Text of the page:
Have you made your will?
Posted on 12 January 2020
As you all know, your home is one of your most valuable assets. We recently came accross this interesting question and answer type article in the Irish Independent which underlines the importance having such a simple instruction prepared.
County Kilkenny is not by any means the cheapest county to invest when it comes to the purchase of a family home. Kilkenny properties are sought after and property inheritance structure is vital and yet a simple document that your local solicitor can put in place for a very low cost.
Q Myself and my husband are approaching 60 and we don’t have a will. We have three adult children and two grandchildren. I’d like to have some preparation done before we approach a solicitor. Is there a template of questions that we could use?
A Making a will is extremely important. In its absence, a court (after a lengthy, complex and expensive process) gets to decide how your estate should be distributed and this may not be in accordance with your wishes.
Will-making is a solicitor’s bread and butter, so you’ll be able to find one fairly easily. Before you have the meeting, it’s a good idea to write down your questions and what constitutes your ‘estate’. This essentially just means what you own, and who you wish to leave it to.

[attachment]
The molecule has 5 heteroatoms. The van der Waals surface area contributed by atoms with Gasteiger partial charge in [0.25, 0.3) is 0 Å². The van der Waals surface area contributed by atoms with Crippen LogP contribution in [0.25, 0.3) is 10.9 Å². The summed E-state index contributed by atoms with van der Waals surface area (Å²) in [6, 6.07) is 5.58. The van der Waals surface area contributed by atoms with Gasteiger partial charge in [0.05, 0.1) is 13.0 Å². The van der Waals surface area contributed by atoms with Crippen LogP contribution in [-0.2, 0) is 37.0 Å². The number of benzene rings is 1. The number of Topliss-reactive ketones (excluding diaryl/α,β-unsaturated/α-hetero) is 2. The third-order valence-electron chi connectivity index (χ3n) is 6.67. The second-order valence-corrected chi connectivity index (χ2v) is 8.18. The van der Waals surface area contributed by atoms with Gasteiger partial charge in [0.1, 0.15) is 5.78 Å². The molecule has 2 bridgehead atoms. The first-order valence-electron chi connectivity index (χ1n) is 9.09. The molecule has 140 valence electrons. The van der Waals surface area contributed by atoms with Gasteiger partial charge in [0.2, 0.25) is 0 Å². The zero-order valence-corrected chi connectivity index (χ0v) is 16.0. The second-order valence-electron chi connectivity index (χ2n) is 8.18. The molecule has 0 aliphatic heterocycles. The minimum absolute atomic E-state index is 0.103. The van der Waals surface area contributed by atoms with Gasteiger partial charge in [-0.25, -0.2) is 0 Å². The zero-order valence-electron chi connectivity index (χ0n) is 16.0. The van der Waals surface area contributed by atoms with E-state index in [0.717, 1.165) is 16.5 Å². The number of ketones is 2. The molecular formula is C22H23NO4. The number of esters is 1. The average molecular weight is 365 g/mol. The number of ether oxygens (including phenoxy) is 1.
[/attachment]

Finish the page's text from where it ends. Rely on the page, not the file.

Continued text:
The simplest of wills is generally drawn to leave everything to your spouse in the first instance, and after both of you pass, to your children/grandchildren and any other people or organisations (eg charities) that you like.
I think it’s a good idea to write down on a piece of paper things like life insurance policies (the company and policy number), bank accounts, post office savings, investments, house deeds, shares, etc. You want to avoid people rummaging around looking for papers and documents. Laying them out in an asset list simplifies this and it can be kept with your will. You may have very personal bequests, like leaving a piece of jewellery to a specific person, or a painting to someone else. You are under no obligation to leave anything to anybody (but a spouse is entitled to two-thirds of your estate).
You can box clever tax-wise by minimising the liability your beneficiaries will have to Revenue. Your children are entitled to receive €335,000 each, grandchildren €32,500 and non-relatives €16,500 before incurring a liability, so bear these amounts in mind. Then, you need to decide who your executor will be. This could be your children (even though they are beneficiaries) and will be the person(s) whose job it is to distribute the estate according to the will. The will cannot be witnessed by a beneficiary, but the solicitor will oblige.
Finally, please tell someone where your will is kept! So many come to light years later, after all the wrangling when it causes consternation.
Source: Sinead Ryan, Irish Independent 22 November 2019